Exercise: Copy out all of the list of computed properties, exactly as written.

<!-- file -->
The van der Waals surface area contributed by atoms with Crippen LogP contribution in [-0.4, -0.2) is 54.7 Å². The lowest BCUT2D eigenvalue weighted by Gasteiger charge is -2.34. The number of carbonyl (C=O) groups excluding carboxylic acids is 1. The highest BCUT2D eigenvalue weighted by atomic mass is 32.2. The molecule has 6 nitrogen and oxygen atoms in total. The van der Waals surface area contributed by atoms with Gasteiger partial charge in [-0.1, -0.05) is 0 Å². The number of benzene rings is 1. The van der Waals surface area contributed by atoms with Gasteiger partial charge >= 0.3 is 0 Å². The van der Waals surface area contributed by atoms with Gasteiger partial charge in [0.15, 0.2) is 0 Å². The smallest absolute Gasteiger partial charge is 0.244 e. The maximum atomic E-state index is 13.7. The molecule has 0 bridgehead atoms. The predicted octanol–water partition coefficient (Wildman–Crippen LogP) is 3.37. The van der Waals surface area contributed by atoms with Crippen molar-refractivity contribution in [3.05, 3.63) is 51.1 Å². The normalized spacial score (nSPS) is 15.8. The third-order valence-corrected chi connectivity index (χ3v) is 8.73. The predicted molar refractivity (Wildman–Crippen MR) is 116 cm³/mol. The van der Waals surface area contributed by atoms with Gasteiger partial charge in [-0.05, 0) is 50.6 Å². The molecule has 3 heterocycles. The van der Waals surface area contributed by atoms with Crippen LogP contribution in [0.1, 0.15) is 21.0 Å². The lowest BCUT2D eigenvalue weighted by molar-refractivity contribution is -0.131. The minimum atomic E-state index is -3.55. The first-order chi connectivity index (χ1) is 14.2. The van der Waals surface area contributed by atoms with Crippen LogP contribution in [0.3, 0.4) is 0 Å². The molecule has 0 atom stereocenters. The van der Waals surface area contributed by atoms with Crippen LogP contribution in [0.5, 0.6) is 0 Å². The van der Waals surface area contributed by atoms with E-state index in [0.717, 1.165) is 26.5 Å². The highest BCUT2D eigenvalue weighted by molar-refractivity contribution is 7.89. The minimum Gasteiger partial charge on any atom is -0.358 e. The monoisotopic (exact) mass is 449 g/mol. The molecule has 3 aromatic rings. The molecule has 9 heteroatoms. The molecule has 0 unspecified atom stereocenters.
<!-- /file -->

The van der Waals surface area contributed by atoms with Crippen LogP contribution in [-0.4, -0.2) is 54.7 Å². The lowest BCUT2D eigenvalue weighted by Gasteiger charge is -2.34. The number of carbonyl (C=O) groups excluding carboxylic acids is 1. The highest BCUT2D eigenvalue weighted by atomic mass is 32.2. The molecule has 6 nitrogen and oxygen atoms in total. The van der Waals surface area contributed by atoms with Gasteiger partial charge in [-0.1, -0.05) is 0 Å². The number of benzene rings is 1. The van der Waals surface area contributed by atoms with Gasteiger partial charge >= 0.3 is 0 Å². The van der Waals surface area contributed by atoms with Gasteiger partial charge in [0.15, 0.2) is 0 Å². The smallest absolute Gasteiger partial charge is 0.244 e. The maximum atomic E-state index is 13.7. The molecule has 0 bridgehead atoms. The predicted octanol–water partition coefficient (Wildman–Crippen LogP) is 3.37. The van der Waals surface area contributed by atoms with Crippen molar-refractivity contribution in [3.05, 3.63) is 51.1 Å². The normalized spacial score (nSPS) is 15.8. The third-order valence-corrected chi connectivity index (χ3v) is 8.73. The predicted molar refractivity (Wildman–Crippen MR) is 116 cm³/mol. The van der Waals surface area contributed by atoms with Gasteiger partial charge in [-0.05, 0) is 50.6 Å². The molecule has 3 heterocycles. The van der Waals surface area contributed by atoms with Crippen LogP contribution in [0.1, 0.15) is 21.0 Å². The lowest BCUT2D eigenvalue weighted by molar-refractivity contribution is -0.131. The minimum atomic E-state index is -3.55. The first-order chi connectivity index (χ1) is 14.2. The van der Waals surface area contributed by atoms with Crippen LogP contribution in [0.3, 0.4) is 0 Å². The molecule has 0 atom stereocenters. The van der Waals surface area contributed by atoms with Crippen LogP contribution in [0.5, 0.6) is 0 Å². The van der Waals surface area contributed by atoms with E-state index in [0.717, 1.165) is 26.5 Å². The highest BCUT2D eigenvalue weighted by molar-refractivity contribution is 7.89. The minimum Gasteiger partial charge on any atom is -0.358 e. The monoisotopic (exact) mass is 449 g/mol. The molecule has 3 aromatic rings. The molecule has 9 heteroatoms. The molecule has 0 unspecified atom stereocenters.